Palazzo Doria Pamphilij, Rome (left), Vienna from St. Stephen Cathedral (right), and Egyptian Temple of Debod, Madrid (bottom)
STREAMING PROGRAM INFORMATION
- This program is part of our Smithsonian Associates Streaming series.
- Platform: Zoom
- Online registration is required.
- If you register multiple individuals, you will be asked to supply individual names and email addresses so they can receive a Zoom link email. Please note that if there is a change in program schedule or a cancellation, we will notify you via email, and it will be your responsibility to notify other registrants in your group.
Rome, Vienna, and Madrid were once the capital cities of vast empires. Each gathered within its confines the best artists, architects, thinkers, scientists, and chefs. All of them created deep roots in these cities, leaving treasures and pleasures often overlooked by visitors who spend their time in world-famous sites such as the Sistine Chapel, the Vienna State Opera, and the Prado. But it’s the off-the-beaten-track corners of these cities where unexpected gems await discovery.
Fred Plotkin, a popular Smithsonian Associates speaker on culture, history, and music, has lived in and visited Rome, Vienna, and Madrid over more than four decades. Join him for a richly illustrated series in which he looks at these places through the eyes of a flâneur—a French term for a person whose casual strolls through city streets produce delight in their chance discoveries. He shares what he’s found on his neighborhood walks: churches, theaters, specialty shops, restaurants, cafes, and unusual museums just a stone’s throw from world-famous landmarks.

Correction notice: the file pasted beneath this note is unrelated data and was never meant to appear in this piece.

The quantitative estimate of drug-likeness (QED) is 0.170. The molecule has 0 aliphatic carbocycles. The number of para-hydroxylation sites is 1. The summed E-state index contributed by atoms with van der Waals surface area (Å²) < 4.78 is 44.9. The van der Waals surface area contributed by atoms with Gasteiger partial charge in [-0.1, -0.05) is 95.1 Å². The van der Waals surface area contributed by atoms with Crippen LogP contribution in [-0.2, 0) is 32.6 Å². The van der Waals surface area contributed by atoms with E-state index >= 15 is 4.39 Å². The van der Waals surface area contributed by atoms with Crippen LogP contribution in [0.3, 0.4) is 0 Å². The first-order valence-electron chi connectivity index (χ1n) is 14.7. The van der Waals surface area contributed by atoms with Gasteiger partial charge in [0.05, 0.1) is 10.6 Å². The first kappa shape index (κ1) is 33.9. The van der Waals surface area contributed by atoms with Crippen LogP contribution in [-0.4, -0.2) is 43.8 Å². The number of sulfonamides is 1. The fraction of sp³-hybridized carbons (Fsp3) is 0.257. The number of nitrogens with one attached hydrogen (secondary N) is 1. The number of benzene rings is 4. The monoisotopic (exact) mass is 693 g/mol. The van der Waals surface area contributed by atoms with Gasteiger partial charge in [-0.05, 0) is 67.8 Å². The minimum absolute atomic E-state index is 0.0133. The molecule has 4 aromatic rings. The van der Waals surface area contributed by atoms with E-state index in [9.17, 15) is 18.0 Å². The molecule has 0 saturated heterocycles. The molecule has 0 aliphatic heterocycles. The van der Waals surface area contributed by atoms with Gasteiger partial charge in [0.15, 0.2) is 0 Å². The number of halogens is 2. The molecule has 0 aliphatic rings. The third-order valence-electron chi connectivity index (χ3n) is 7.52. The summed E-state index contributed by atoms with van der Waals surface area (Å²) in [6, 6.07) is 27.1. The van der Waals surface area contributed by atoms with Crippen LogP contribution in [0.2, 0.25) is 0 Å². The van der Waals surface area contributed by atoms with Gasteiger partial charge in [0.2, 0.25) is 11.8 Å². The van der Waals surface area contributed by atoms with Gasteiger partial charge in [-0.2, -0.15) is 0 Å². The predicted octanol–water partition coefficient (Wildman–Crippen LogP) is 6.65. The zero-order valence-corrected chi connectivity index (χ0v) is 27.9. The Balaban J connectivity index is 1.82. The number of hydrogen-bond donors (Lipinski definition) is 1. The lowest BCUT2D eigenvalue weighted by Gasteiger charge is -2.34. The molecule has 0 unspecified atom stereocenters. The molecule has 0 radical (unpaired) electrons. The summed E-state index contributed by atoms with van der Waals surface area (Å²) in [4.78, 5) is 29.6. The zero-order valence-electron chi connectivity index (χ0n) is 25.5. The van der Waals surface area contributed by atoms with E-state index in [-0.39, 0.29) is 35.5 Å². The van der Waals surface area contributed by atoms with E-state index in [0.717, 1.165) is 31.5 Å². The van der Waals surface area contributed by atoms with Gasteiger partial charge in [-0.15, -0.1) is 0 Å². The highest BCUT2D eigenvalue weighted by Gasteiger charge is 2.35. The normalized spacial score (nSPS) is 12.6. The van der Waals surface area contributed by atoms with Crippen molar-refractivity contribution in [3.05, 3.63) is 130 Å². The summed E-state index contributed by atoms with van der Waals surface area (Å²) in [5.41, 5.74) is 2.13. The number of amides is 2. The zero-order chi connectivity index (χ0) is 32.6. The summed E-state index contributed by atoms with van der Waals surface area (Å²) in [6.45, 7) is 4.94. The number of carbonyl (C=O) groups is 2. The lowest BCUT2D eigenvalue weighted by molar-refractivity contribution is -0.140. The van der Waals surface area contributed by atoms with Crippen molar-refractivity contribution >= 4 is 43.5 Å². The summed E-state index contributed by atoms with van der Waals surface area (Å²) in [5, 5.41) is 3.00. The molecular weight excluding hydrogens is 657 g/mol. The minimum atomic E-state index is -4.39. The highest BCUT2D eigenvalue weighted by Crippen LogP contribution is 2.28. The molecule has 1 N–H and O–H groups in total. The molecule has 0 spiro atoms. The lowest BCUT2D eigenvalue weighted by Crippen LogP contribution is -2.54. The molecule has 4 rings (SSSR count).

For information on this Neighborhoods course or other sessions, please click here.
Founded by the ancient Romans, Vienna was the principal city of the Hapsburg Empire and home to musicians, painters, scientists, and spies speaking 15 different languages representing cultures from the Mediterranean to the Baltic. Native Viennese drew inspiration from these residents in their own creative pursuits. It became an unmatched center of design, reflected in furniture, architecture, and technology that was as functional as it was beautiful. The city is neatly organized in districts, with unusual museums devoted to butterflies, gravestones, and even the film The Third Man. Vienna’s Naschmarkt is an ancient food market that contains a theater where Beethoven lived and worked.
- Once registered, patrons should receive an automatic email confirmation from CustomerService@SmithsonianAssociates.org.
- Separate Zoom link information will be emailed closer to the date of the program. If you do not receive your Zoom link information 24 hours prior to the start of the program, please email Customer Service for assistance.
- View Common FAQs about our Streaming Programs on Zoom.